In January 2014, The Sultan of Sokoto under the aegis of the Northern Traditional Rulers Council (NTRC) decried the mass redeployment of arms by President Jonathan from the north to the south allegedly for the purpose of rigging the 2015 elections. The NTRC used election rigging as cover for its real worry of course. For the north, it has always been about power. The redeployment of arms was somewhat of a last straw in their perceived continuing enervation of the north. Is the NTRC and its four “eminent prominence”; the Sultan of Sokoto, Emir of Kano, Emir of Zazzau, and the Shehu of Borno to be blamed for the ongoing insecurity in Nigeria? Not directly. However, it is likely they do not empathize with President Jonathan’s predicament.
Above all, the NTRC and its subjects don’t believe the President has it in him to do whatever it takes to assert his authority. Any such person (whoever it is) is to them not worthy of their respect. President Obasanjo was a southerner but he was feared. The former President had acquired a reputation for being wily, vindictive and having an almost maniacal bent for following through. Former President Obasanjo would see the end of his enemies or die trying (the supposed rapprochement between Tinubu, Atiku and the former President reminds one of: “I dey laugh o”). If the “eminent prominence” believed President Jonathan would sanction, suspend, or dethrone them when he threatens that they should do more to fight terrorism or face his wrath, they would jump and do the needful. But they don’t believe he has the mettle to do so much as look them in the eye sometimes. When a President’s bluff is called, the long term consequences are lost lives. The body count from the Boko Haram crisis is evidence of this. Need we even look for international examples. President Obama’s refusal to strike Syria is now costing the U.S in the Ukraine. Never mind the long-term perception that has now been created about a black president not having the strength to push the button. The U.S and its president is not the focus here, however, albeit the internationalisation of the Boko Haram crisis has a strong link to the strategic shift by the United States from dependence on Middle Eastern oil to that in the Gulf of Guinea and the militarisation of its neo-liberalism in Africa.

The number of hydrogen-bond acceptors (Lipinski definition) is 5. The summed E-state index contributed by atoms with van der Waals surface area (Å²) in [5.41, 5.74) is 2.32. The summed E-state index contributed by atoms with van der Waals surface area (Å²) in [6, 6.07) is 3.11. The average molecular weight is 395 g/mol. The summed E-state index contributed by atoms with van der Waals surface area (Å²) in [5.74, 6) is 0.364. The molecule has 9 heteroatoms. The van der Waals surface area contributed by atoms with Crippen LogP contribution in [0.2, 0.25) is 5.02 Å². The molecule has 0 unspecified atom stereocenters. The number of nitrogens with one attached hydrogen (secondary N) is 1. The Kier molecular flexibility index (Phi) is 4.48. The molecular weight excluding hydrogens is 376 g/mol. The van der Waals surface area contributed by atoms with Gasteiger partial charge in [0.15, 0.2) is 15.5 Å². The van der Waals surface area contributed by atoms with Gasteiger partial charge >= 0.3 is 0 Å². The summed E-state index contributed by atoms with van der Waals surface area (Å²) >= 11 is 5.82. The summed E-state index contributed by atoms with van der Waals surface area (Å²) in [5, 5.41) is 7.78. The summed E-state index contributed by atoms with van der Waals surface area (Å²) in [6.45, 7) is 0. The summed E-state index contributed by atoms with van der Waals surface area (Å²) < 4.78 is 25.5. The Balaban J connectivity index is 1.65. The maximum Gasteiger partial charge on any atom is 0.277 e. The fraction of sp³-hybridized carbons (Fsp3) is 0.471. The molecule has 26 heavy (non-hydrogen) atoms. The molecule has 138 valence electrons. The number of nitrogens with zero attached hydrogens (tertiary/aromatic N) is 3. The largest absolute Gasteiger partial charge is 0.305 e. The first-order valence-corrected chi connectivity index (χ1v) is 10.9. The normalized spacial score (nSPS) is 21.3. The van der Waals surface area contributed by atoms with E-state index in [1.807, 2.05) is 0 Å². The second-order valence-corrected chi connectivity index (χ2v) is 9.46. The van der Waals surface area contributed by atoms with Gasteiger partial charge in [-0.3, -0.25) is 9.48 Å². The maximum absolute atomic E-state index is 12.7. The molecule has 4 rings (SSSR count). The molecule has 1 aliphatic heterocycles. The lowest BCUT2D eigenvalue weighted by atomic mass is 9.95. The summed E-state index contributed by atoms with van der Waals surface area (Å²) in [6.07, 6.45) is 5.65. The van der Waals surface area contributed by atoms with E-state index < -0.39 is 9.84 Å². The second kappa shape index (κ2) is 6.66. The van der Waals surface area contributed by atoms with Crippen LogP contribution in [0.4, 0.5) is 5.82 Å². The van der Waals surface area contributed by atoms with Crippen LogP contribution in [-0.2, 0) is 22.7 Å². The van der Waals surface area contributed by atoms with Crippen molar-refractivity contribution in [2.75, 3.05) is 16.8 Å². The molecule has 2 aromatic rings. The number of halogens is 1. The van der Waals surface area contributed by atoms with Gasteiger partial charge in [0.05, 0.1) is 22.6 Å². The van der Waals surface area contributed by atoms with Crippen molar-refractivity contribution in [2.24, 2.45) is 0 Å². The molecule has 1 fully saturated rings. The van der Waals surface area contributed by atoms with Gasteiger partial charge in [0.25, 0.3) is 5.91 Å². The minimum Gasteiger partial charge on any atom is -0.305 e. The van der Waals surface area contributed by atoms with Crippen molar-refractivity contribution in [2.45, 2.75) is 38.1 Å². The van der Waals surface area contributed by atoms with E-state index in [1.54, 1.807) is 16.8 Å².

From the point of strategy, the Boko Haram and insecurity crisis in Nigeria can be dimensioned along the lines of those who benefit and those whose fortunes are eroded as a result. Nothing complex. President Jonathan is the target and the Nigerian peoples are just collateral damage. And the occasional attack on a member of the NTRC is just that; strategy! It is a pity how docile and passive Nigerians can be. To quote Richard Dowden in his book “Africa – Altered States, Ordinary Miracles”;
“For outsiders, the passivity of Africans in the face of appalling oppression was depressing…In Nigeria more than 100 million people were ruled for twenty-nine years by an army officially 70,000 strong, of which probably only two-thirds were effective. That meant only 1 soldier for more than 2,000 Nigerians. And yet in all that time there was not one popular democratic movement of significance”. Dowden (2009, 81).
Whether Boko Haram has been internationalised by Al Qaeda elements is secondary. There is a global effort to deal with that dimension of terrorism and the United States’ Africa Command (AFRICOMM) is well-placed to help when needed. But since the threat has largely been in the north where there is no oil, AFRICOMM is not incentivized to intervene. The local dimension of the terrorist threat, however, is within our government’s capacity to handle. However, the key element of the crisis, intelligence, requires the full support of its citizens; especially those in Northeastern Nigeria. Terrorism has never thrived anywhere without local support. Terrorists eat, sleep, have sex, call their families; bloody heck, they are not spirits!
The north, however, has a culture of silence. Hausa/Fulanis do not reveal their true sentiments to outsiders. It is a close-knit society. That is why the traditional rulers are so powerful. Their networks are far-reaching. They have district heads (“Hakimis”), sub-district heads, and “Mai Ungwas” (leaders of community blocks; sometimes just five to ten houses). The NTRC could just as well be tagged Nigeria’s “National Security Agency”. Incidentally, Nigeria’s Defence Minister, General Gusau is well aware of this. He is afterall one of the two surviving custodians of the north’s mythic military establishment. But is he likely to want the Boko Haram crisis to completely go away? Like former military head of state Ibrahim Babangida, the NTRC, and the other members of the northern elite, General Gusau wants power to return to the north. If the APC muslim-muslim ticket (which is foolish by the way, just take a look at the Central African Republic) fails, the north may get desperate.
There is also the dimension about honour. President Jonathan likely promised to serve only one term. Politicians renege on agreements all the time. However, when they do, they make it difficult for future conflicts to be resolved peacefully. Those who renege on promises are not people of soft mettle, however. History is replete with the triumph of the ruthless over the mindless. President Jonathan has been mindless and we are paying for it in lives. If he is going to renege on his promise to the power brokers of the north, at least he should have it in him to be ruthless. And that means a no holds barred and irreverent assault on all those who directly or indirectly allow the killings of the people he swore to protect. President Jonathan should do the needful or get the heck out!